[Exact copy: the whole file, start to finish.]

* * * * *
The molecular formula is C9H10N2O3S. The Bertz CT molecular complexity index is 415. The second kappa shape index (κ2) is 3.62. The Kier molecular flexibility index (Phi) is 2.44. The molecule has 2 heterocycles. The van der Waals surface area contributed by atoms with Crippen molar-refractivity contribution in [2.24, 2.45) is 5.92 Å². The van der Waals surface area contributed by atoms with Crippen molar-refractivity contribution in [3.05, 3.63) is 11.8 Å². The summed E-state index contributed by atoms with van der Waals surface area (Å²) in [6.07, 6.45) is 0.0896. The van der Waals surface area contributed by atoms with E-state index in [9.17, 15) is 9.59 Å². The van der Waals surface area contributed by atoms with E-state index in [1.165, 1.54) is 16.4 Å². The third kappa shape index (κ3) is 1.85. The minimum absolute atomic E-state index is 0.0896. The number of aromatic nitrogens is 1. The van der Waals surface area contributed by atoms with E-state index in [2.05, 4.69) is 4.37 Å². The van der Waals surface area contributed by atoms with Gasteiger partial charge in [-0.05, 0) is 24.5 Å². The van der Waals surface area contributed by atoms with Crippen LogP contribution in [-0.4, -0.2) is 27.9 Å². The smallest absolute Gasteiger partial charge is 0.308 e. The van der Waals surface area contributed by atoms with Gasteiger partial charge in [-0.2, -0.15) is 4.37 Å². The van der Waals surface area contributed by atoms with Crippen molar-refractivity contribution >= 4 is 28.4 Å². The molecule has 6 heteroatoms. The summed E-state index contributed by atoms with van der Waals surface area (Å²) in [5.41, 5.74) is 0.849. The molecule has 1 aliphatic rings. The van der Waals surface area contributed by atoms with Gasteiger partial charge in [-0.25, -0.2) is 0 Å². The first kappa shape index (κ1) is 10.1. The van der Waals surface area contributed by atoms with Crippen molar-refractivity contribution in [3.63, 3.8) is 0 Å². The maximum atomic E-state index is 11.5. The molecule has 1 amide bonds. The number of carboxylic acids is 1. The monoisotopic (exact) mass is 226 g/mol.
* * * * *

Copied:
The molecular formula is C9H10N2O3S. The Bertz CT molecular complexity index is 415. The second kappa shape index (κ2) is 3.62. The Kier molecular flexibility index (Phi) is 2.44. The molecule has 2 heterocycles. The van der Waals surface area contributed by atoms with Crippen molar-refractivity contribution in [2.24, 2.45) is 5.92 Å². The van der Waals surface area contributed by atoms with Crippen molar-refractivity contribution in [3.05, 3.63) is 11.8 Å². The summed E-state index contributed by atoms with van der Waals surface area (Å²) in [6.07, 6.45) is 0.0896. The van der Waals surface area contributed by atoms with E-state index in [9.17, 15) is 9.59 Å². The van der Waals surface area contributed by atoms with E-state index in [1.165, 1.54) is 16.4 Å². The third kappa shape index (κ3) is 1.85. The minimum absolute atomic E-state index is 0.0896. The number of aromatic nitrogens is 1. The van der Waals surface area contributed by atoms with E-state index in [2.05, 4.69) is 4.37 Å². The van der Waals surface area contributed by atoms with Gasteiger partial charge in [-0.05, 0) is 24.5 Å². The van der Waals surface area contributed by atoms with Crippen LogP contribution in [-0.4, -0.2) is 27.9 Å². The smallest absolute Gasteiger partial charge is 0.308 e. The van der Waals surface area contributed by atoms with Gasteiger partial charge in [-0.2, -0.15) is 4.37 Å². The van der Waals surface area contributed by atoms with Crippen molar-refractivity contribution >= 4 is 28.4 Å². The molecule has 6 heteroatoms. The summed E-state index contributed by atoms with van der Waals surface area (Å²) in [5.41, 5.74) is 0.849. The molecule has 1 aliphatic rings. The van der Waals surface area contributed by atoms with Gasteiger partial charge in [-0.25, -0.2) is 0 Å². The first kappa shape index (κ1) is 10.1. The van der Waals surface area contributed by atoms with Crippen molar-refractivity contribution in [3.63, 3.8) is 0 Å². The maximum atomic E-state index is 11.5. The molecule has 1 amide bonds. The number of carboxylic acids is 1. The monoisotopic (exact) mass is 226 g/mol.